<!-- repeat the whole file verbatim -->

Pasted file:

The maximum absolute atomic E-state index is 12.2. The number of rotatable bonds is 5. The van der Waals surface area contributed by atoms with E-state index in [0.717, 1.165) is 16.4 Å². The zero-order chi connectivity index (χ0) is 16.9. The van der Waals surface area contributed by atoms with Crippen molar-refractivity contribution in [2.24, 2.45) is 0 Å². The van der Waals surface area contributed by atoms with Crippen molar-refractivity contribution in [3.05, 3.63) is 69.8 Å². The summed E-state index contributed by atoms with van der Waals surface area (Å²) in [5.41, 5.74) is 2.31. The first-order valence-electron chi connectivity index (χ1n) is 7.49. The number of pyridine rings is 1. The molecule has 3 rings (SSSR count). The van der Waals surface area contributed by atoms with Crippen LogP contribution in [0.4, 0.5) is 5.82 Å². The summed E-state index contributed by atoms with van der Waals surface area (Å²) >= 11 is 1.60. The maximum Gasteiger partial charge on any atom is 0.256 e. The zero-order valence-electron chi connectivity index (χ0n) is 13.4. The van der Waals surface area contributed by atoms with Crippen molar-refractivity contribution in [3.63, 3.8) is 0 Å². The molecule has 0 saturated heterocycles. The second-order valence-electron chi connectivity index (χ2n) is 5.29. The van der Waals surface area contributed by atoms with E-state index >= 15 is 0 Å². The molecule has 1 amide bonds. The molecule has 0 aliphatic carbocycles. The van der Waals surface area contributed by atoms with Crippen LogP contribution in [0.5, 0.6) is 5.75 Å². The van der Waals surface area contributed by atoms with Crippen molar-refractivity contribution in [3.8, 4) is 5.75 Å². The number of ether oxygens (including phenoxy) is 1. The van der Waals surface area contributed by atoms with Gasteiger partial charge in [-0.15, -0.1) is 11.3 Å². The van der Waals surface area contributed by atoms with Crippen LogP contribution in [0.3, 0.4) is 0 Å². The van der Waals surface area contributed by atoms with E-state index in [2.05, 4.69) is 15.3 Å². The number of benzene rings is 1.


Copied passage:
The maximum absolute atomic E-state index is 12.2. The number of rotatable bonds is 5. The van der Waals surface area contributed by atoms with E-state index in [0.717, 1.165) is 16.4 Å². The zero-order chi connectivity index (χ0) is 16.9. The van der Waals surface area contributed by atoms with Crippen molar-refractivity contribution in [2.24, 2.45) is 0 Å². The van der Waals surface area contributed by atoms with Crippen molar-refractivity contribution in [3.05, 3.63) is 69.8 Å². The summed E-state index contributed by atoms with van der Waals surface area (Å²) in [5.41, 5.74) is 2.31. The first-order valence-electron chi connectivity index (χ1n) is 7.49. The number of pyridine rings is 1. The molecule has 3 rings (SSSR count). The van der Waals surface area contributed by atoms with Crippen LogP contribution in [0.4, 0.5) is 5.82 Å². The summed E-state index contributed by atoms with van der Waals surface area (Å²) >= 11 is 1.60. The maximum Gasteiger partial charge on any atom is 0.256 e. The zero-order valence-electron chi connectivity index (χ0n) is 13.4. The van der Waals surface area contributed by atoms with Crippen molar-refractivity contribution in [3.63, 3.8) is 0 Å². The molecule has 0 saturated heterocycles. The second-order valence-electron chi connectivity index (χ2n) is 5.29. The van der Waals surface area contributed by atoms with E-state index >= 15 is 0 Å². The molecule has 1 amide bonds. The molecule has 0 aliphatic carbocycles. The van der Waals surface area contributed by atoms with Crippen LogP contribution in [0.5, 0.6) is 5.75 Å². The van der Waals surface area contributed by atoms with Crippen molar-refractivity contribution in [3.8, 4) is 5.75 Å². The number of ether oxygens (including phenoxy) is 1. The van der Waals surface area contributed by atoms with Gasteiger partial charge in [-0.15, -0.1) is 11.3 Å². The van der Waals surface area contributed by atoms with Crippen LogP contribution in [0.3, 0.4) is 0 Å². The van der Waals surface area contributed by atoms with E-state index in [2.05, 4.69) is 15.3 Å². The number of benzene rings is 1.